but our representatives rely on us to be stupid and not pay attention to what they are doing. They continue to write stupid laws and create rediculous mandates and uncomprehensable legislations... Swine Flu was a Bio-test, and Martial Law is around the corner. This Carbon footprint is a scam just like H1N1 to scare you and tax you into submission.

These actions are Terrorist actions.
Please read the Def of Terrorist via Dictionary and compare that to the protocols that our Presidential Administrations have been subjecting us to for the past 12 years but more relative the past 2 years.

Remove the HEAD the body will fall- Q: X = ? X is the head The head controls the admin. Obama and members of congress are only the arms and legs Who is moving Obama?

Your true enemy is not Obama, nor is it congress.
Your true enemy is not Military or Law enforcement.

To Capture the enemy you MUST follow the money. WallStreet, Globalists, World Bankers, Memebers of the N.W.O. W.H.O. Bilderburgers, Rothchilds, Rockefellers Etc.. Those who possess the largest sum of money control the Economy. Ignoring it WILL NOT make it go away!

The E.P.A. and Carbon Dioxide

The EPA sais Carbon Dioxide is Bad for the Environment. And our Representatives want to tax us on this "Carbon Foot print" in other words Taxing you to breath.
But here are the FACTS:

Carbon dioxide (chemical formula CO2) is a chemical compound composed of two oxygen
atoms covalently bonded to a single carbon atom. It is a gas at standard temperature and pressure and exists in Earth's atmosphere in this state. CO2 is a trace gas being only 0.038% of the atmosphere.
Carbon dioxide is used by plants during photosynthesis to make sugars, which may either be consumed in respiration or used as the raw material to produce other organic compounds needed for plant growth and development. It is produced during respiration by plants, and by all animals, fungi and microorganisms that depend either directly or indirectly on plants for food. It is thus a major component of the carbon cycle. Carbon dioxide is generated as a by-product of the combustion of fossil fuels or the burning of vegetable matter, among other chemical processes. Small amounts of carbon dioxide are emitted from volcanoes and other geothermal processes such as hot springs and geysers and by the dissolution of carbonates in crustal rocks.
As of March 2009[update], carbon dioxide in the Earth's atmosphere is at a concentration of 387 ppm by volume.[1] Atmospheric concentrations of carbon dioxide fluctuate slightly with the change of the seasons, driven primarily by seasonal plant growth in the Northern Hemisphere. Concentrations of carbon dioxide fall during the northern spring and summer as plants consume the gas, and rise during the northern autumn and winter as plants go dormant, die and decay. Carbon dioxide is a greenhouse gas as it transmits visible light but absorbs strongly in the infrared and near-infrared.
Carbon dioxide has no liquid state at pressures below 5.1 atmospheres. At 1 atmosphere (near mean sea level pressure), the gas deposits directly to a solid at temperatures below −78 °C and the solid sublimes directly to a gas above −78 °C. In its solid state, carbon dioxide is commonly called dry ice.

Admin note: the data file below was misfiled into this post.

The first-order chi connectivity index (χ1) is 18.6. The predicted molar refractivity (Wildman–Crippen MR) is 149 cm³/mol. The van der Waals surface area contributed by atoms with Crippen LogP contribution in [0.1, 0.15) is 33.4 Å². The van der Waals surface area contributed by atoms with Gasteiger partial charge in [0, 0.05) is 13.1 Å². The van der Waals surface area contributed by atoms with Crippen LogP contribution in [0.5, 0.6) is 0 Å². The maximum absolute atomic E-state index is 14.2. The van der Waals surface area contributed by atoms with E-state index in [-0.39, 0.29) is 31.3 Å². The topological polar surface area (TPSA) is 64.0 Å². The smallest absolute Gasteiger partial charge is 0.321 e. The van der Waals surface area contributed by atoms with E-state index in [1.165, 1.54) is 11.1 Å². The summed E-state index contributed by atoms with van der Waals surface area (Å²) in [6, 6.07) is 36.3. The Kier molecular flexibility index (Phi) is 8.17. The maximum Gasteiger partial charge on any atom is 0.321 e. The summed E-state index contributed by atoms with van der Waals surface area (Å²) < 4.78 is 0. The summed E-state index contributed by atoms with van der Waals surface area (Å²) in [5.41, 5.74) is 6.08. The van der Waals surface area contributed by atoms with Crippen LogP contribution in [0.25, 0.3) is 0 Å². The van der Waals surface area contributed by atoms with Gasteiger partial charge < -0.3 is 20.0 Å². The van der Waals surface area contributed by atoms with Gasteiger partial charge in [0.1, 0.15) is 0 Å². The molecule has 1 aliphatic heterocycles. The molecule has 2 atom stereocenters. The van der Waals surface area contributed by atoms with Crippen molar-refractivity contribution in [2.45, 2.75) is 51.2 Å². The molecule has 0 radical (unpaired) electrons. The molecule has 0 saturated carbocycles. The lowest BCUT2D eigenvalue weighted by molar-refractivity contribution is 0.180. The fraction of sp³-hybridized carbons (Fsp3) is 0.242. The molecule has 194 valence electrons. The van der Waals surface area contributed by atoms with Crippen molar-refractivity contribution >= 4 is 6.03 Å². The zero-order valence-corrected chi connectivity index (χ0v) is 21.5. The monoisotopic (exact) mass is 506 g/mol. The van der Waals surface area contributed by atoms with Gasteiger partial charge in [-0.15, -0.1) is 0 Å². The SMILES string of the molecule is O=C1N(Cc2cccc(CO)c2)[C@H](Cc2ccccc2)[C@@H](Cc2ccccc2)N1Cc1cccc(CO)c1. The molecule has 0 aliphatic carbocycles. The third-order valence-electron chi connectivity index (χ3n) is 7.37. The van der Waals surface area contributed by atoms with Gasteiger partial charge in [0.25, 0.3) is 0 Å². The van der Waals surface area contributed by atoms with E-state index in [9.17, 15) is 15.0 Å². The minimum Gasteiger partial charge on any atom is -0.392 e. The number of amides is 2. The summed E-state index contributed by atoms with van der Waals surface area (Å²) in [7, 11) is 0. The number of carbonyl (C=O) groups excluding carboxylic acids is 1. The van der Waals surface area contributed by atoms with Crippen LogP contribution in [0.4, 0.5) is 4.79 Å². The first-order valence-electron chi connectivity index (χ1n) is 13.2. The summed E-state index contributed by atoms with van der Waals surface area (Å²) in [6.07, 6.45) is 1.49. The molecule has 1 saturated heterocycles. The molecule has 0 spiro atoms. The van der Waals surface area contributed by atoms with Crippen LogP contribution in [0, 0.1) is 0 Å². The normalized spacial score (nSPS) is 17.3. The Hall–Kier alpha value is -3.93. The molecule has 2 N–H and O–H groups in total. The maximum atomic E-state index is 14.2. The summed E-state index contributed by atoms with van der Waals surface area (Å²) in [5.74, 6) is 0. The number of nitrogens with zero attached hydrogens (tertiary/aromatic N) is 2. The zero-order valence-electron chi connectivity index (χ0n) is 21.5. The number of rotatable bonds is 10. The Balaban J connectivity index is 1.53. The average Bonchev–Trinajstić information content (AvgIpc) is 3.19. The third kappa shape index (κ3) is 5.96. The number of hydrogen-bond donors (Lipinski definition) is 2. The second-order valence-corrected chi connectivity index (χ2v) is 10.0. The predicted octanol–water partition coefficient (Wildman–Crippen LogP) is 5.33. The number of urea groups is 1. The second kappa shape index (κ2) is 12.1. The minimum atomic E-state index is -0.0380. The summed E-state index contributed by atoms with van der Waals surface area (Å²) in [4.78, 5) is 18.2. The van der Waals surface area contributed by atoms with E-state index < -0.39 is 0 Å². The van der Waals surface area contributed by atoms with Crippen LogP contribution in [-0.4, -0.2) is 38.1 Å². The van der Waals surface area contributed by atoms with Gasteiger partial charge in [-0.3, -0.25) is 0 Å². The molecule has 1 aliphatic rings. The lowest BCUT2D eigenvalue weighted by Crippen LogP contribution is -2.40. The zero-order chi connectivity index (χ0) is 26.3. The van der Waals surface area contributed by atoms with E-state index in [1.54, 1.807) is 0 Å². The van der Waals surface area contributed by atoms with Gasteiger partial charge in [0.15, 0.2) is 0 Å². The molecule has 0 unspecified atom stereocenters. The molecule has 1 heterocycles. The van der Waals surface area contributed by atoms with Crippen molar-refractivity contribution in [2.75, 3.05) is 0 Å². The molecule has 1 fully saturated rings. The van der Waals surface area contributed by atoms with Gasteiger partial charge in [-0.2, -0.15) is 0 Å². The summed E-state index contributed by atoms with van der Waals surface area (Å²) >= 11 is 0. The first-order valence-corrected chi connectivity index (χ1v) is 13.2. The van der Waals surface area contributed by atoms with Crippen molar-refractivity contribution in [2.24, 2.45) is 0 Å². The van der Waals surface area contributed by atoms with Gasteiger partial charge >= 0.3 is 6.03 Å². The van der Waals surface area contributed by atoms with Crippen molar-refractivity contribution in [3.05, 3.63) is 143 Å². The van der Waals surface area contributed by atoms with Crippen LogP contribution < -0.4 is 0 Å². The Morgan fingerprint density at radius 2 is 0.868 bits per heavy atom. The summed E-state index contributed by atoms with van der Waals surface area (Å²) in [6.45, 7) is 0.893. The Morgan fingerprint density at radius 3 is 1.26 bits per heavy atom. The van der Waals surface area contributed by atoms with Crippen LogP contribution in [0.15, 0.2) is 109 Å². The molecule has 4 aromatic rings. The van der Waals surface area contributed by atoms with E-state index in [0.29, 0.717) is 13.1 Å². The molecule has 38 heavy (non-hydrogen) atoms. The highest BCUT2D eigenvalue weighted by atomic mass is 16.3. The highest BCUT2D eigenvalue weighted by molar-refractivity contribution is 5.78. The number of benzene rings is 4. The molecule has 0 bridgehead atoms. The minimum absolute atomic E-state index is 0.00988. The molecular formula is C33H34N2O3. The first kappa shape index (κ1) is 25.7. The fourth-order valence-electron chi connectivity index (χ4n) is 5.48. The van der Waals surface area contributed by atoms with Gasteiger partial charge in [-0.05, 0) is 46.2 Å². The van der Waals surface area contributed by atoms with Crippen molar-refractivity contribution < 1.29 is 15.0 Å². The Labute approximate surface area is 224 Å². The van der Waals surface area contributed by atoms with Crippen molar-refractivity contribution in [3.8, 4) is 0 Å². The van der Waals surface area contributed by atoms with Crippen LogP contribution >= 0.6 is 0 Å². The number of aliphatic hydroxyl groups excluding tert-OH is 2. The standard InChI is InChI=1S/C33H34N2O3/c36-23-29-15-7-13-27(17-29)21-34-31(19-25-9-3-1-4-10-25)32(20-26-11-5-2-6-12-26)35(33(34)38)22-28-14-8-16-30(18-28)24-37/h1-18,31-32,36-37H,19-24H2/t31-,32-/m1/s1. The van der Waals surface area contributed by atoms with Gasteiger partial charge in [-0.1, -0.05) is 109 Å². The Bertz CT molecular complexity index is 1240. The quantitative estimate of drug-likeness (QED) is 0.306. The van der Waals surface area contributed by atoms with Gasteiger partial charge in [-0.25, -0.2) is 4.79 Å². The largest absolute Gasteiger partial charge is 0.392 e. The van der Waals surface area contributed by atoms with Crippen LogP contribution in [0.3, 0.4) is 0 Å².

CO2 is an acidic oxide: an aqueous solution turns litmus from blue to pink. It is the anhydride of carbonic acid, an acid which is unstable and is known to exist only in aqueous solution. In organisms carbonic acid is produced by the enzyme, carbonic anhydrase.
CO2 + H2O ⇌ H2CO3
CO2 is toxic in higher concentrations: 1% (10,000 ppm) will make some people feel drowsy.[2] Concentrations of 7% to 10% cause dizziness, headache, visual and hearing dysfunction, and unconsciousness within a few minutes to an hour.[3]

1 Chemical and physical properties
2 History of human understanding
3 Isolation and production
3.1 Industrial production
4 Uses
4.1 Drinks
4.2 Foods
4.3 Pneumatic systems
4.4 Fire extinguisher
4.5 Welding
4.6 Caffeine removal
4.7 Pharmaceutical and other chemical processing
4.8 Agricultural and biological applications
4.9 Lasers
4.10 Polymers and plastics
4.11 Oil recovery
4.12 As refrigerants
4.13 Coal bed methane recovery
4.14 Wine making
4.15 pH control
5 In the Earth's atmosphere
6 In the oceans
7 Biological role
7.1 Role in photosynthesis
7.2 Toxicity
7.3 Human physiology
8 See also
9 References
10 Further reading
11 External links

Chemical and physical properties
For more details on this topic, see Carbon dioxide (data page).
Carbon dioxide is colorless. At low concentrations, the gas is odorless. At higher concentrations it has a sharp, acidic odor. It will act as an asphyxiant and an irritant. When inhaled at concentrations much higher than usual atmospheric levels, it can produce a sour taste in the mouth and a stinging sensation in the nose and throat. These effects result from the gas dissolving in the mucous membranes and saliva, forming a weak solution of carbonic acid. This sensation can also occur during an attempt to stifle a burp after drinking a carbonated beverage. Amounts above 5,000 ppm are considered very unhealthy, and those above about 50,000 ppm (equal to 5% by volume) are considered dangerous to animal life.[4]
At standard temperature and pressure, the density of carbon dioxide is around 1.98 kg/m3, about 1.5 times that of air. The carbon dioxide molecule (O=C=O) contains two double bonds and has a linear shape. It has no electrical dipole, and as it is fully oxidized, it is moderately reactive and is non-flammable, but will support the combustion of metals such as magnesium.
At -78.51° C or -109.3° F, carbon dioxide changes directly from a solid phase to a gaseous phase through sublimation, or from gaseous to solid through deposition. Solid carbon dioxide is normally called "dry ice", a generic trademark. It was first observed in 1825 by the French chemist Charles Thilorier. Dry ice is commonly used as a cooling agent, and it is relatively inexpensive. A convenient property for this purpose is that solid carbon dioxide sublimes directly into the gas phase leaving no liquid. It can often be found in grocery stores and laboratories, and it is also used in the shipping industry. The largest non-cooling use for dry ice is blast cleaning.
Liquid carbon dioxide forms only at pressures above 5.1 atm; the triple point of carbon dioxide is about 518 kPa at -56.6 °C (See phase diagram, above). The critical point is 7.38 MPa at 31.1 °C.[5]
An alternative form of solid carbon dioxide, an amorphous glass-like form, is possible, although not at atmospheric pressure.[6] This form of glass, called carbonia, was produced by supercooling heated CO2 at extreme pressure (40–48 GPa or about 400,000 atmospheres) in a diamond anvil. This discovery confirmed the theory that carbon dioxide could exist in a glass state similar to other members of its elemental family, like silicon (silica glass) and germanium. Unlike silica and germania glasses, however, carbonia glass is not stable at normal pressures and reverts back to gas when pressure is released.